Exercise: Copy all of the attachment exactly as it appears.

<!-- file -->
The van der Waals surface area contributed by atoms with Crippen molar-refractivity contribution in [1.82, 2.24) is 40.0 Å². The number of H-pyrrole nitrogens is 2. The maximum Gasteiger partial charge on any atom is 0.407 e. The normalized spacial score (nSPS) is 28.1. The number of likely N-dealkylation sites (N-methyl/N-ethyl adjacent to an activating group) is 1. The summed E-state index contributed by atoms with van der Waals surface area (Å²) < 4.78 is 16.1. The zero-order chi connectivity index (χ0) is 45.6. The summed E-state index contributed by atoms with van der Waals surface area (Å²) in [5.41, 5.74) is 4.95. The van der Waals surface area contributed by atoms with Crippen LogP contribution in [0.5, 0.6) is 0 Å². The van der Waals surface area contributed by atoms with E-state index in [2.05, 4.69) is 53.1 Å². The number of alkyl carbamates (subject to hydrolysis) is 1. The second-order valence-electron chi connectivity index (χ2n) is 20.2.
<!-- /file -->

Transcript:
The van der Waals surface area contributed by atoms with Crippen molar-refractivity contribution in [1.82, 2.24) is 40.0 Å². The number of H-pyrrole nitrogens is 2. The maximum Gasteiger partial charge on any atom is 0.407 e. The normalized spacial score (nSPS) is 28.1. The number of likely N-dealkylation sites (N-methyl/N-ethyl adjacent to an activating group) is 1. The summed E-state index contributed by atoms with van der Waals surface area (Å²) < 4.78 is 16.1. The zero-order chi connectivity index (χ0) is 45.6. The summed E-state index contributed by atoms with van der Waals surface area (Å²) in [5.41, 5.74) is 4.95. The van der Waals surface area contributed by atoms with Crippen LogP contribution in [0.5, 0.6) is 0 Å². The van der Waals surface area contributed by atoms with E-state index in [2.05, 4.69) is 53.1 Å². The number of alkyl carbamates (subject to hydrolysis) is 1. The second-order valence-electron chi connectivity index (χ2n) is 20.2.